“To a willing person, injury is not done” if a person willingly places themselves in a situation where harm may be the result, they cannot bring claim to the other party.
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48. Explain how Donoghue v Folkestone properties case clarifies aspects of the 84 act?
At the time of Mr Donoghue’s injury, Folkestone Properties had no reason to believe he, or anyone else would be diving from the harbour slipway, therefore duty of care did not arise.
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49. What are the key duties under the Defective Premises Act 1972 in terms of housing and disrepair?
To do work safely and properly, For landlords to carry out maintenance and repair of the property
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50. What is the difference between a claim and a dispute?
A claim does not become a dispute until it is brought to the attention of the opposing party and that party has either accepted or rejected the claim
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51. Name the five main methods of dispute resolution?
Direct Negotiation, Conciliation, Mediation, Arbitration, Litigation
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52. What are the Costs of Conflicts in general terms on businesses?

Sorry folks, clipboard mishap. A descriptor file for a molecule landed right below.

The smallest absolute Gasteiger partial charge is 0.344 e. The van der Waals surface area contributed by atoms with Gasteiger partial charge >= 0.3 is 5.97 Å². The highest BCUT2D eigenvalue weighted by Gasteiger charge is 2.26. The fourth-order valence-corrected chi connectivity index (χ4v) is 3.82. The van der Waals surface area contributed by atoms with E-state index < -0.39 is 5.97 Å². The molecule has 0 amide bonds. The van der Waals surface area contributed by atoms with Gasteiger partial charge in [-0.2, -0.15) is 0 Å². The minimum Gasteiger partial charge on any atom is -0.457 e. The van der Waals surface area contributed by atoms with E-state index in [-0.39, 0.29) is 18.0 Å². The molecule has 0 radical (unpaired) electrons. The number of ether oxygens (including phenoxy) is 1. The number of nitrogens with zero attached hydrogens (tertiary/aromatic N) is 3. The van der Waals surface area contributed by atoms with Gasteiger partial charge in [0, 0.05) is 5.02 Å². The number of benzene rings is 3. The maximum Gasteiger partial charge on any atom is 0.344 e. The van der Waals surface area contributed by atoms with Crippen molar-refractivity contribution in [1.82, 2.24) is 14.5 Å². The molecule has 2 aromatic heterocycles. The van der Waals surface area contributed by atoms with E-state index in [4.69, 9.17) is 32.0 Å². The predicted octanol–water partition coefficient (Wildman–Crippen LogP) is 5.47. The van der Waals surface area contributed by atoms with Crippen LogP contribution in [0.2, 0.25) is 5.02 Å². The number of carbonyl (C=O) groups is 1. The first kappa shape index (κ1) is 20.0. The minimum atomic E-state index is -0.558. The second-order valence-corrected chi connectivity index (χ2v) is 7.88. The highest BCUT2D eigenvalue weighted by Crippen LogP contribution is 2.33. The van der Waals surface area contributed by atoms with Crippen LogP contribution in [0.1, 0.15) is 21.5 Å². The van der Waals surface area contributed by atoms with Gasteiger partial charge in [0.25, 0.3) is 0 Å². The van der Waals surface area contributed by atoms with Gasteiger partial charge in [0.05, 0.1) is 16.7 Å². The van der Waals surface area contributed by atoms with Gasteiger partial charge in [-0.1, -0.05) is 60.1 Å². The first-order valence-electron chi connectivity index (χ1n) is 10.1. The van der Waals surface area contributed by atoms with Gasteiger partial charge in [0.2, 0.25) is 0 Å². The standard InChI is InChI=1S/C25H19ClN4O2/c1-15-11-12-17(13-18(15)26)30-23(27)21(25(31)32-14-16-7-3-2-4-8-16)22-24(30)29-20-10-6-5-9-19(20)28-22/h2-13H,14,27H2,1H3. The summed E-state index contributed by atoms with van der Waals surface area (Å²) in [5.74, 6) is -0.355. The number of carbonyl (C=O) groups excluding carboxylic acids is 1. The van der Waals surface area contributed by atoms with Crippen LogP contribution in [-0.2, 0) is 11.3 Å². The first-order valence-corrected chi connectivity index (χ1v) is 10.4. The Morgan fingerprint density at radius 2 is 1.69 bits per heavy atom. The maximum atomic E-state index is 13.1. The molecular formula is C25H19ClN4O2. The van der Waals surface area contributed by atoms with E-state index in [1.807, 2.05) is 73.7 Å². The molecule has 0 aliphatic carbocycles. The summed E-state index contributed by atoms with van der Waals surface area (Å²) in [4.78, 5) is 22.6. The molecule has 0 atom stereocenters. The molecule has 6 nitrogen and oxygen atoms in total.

Effects on company reputation, Exposure in the public domain, Effects on company morale, Effects on personal reputation, Damaged business relationships, Lost customers, Increased staff turnover, Failure to meet targets, Missed opportunities
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53. What is CPR and how does it effect disputes?
A code of conduct that enables the courts to deal with cases justly. They aim to promote the early resolution of disputes, speed up the settlement of claims and reduce costs.
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54. Which of the 5 are binding on the parties?
Arbitration, Litigation, Adjudication (temporarily binding)
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55. Which is the quickest to give a resolution?
Direct negotiation
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56. Which are confidential?
Direct Negotiation, Conciliation, Mediation
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57. Which support continuing relationships?
Direct Negotiation, Conciliation, Mediation
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58. What are the two methods of planning permission?
Outline, Detailed
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59. What aspects of our new development need planning permission and why?